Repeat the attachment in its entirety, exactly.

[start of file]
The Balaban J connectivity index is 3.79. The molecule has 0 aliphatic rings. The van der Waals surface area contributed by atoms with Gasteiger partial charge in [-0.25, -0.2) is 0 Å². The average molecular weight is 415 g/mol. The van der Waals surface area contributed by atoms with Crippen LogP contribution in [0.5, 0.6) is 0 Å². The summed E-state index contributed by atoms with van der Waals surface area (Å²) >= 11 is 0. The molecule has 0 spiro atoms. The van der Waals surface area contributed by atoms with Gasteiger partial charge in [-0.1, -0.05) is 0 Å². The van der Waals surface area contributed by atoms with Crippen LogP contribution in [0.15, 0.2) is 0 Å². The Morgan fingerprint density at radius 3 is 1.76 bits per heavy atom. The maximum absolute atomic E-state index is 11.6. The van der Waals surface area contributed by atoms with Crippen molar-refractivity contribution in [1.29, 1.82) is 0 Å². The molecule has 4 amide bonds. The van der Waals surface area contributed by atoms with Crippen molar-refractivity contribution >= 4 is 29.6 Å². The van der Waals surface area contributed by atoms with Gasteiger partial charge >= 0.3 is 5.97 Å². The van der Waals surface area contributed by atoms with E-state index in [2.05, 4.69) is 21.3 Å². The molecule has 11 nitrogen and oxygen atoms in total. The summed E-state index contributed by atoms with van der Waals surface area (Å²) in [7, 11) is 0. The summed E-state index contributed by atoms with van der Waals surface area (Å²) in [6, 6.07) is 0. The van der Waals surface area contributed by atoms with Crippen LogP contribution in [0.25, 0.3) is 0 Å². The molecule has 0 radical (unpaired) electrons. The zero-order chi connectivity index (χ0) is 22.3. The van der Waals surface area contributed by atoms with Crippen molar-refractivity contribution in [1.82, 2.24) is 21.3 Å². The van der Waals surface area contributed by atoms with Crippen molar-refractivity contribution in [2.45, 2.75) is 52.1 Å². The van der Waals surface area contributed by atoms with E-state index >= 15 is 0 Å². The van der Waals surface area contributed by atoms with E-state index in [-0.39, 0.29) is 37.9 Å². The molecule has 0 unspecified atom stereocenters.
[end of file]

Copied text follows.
The Balaban J connectivity index is 3.79. The molecule has 0 aliphatic rings. The van der Waals surface area contributed by atoms with Gasteiger partial charge in [-0.25, -0.2) is 0 Å². The average molecular weight is 415 g/mol. The van der Waals surface area contributed by atoms with Crippen LogP contribution in [0.5, 0.6) is 0 Å². The summed E-state index contributed by atoms with van der Waals surface area (Å²) >= 11 is 0. The molecule has 0 spiro atoms. The van der Waals surface area contributed by atoms with Gasteiger partial charge in [-0.1, -0.05) is 0 Å². The van der Waals surface area contributed by atoms with Crippen LogP contribution in [0.15, 0.2) is 0 Å². The Morgan fingerprint density at radius 3 is 1.76 bits per heavy atom. The maximum absolute atomic E-state index is 11.6. The van der Waals surface area contributed by atoms with Crippen molar-refractivity contribution in [1.29, 1.82) is 0 Å². The molecule has 4 amide bonds. The van der Waals surface area contributed by atoms with Crippen molar-refractivity contribution >= 4 is 29.6 Å². The van der Waals surface area contributed by atoms with Gasteiger partial charge >= 0.3 is 5.97 Å². The van der Waals surface area contributed by atoms with E-state index in [2.05, 4.69) is 21.3 Å². The molecule has 11 nitrogen and oxygen atoms in total. The summed E-state index contributed by atoms with van der Waals surface area (Å²) in [7, 11) is 0. The summed E-state index contributed by atoms with van der Waals surface area (Å²) in [6, 6.07) is 0. The van der Waals surface area contributed by atoms with Crippen LogP contribution in [0.25, 0.3) is 0 Å². The molecule has 0 radical (unpaired) electrons. The zero-order chi connectivity index (χ0) is 22.3. The van der Waals surface area contributed by atoms with Crippen molar-refractivity contribution in [1.82, 2.24) is 21.3 Å². The van der Waals surface area contributed by atoms with Crippen molar-refractivity contribution in [2.45, 2.75) is 52.1 Å². The van der Waals surface area contributed by atoms with E-state index >= 15 is 0 Å². The van der Waals surface area contributed by atoms with E-state index in [-0.39, 0.29) is 37.9 Å². The molecule has 0 unspecified atom stereocenters.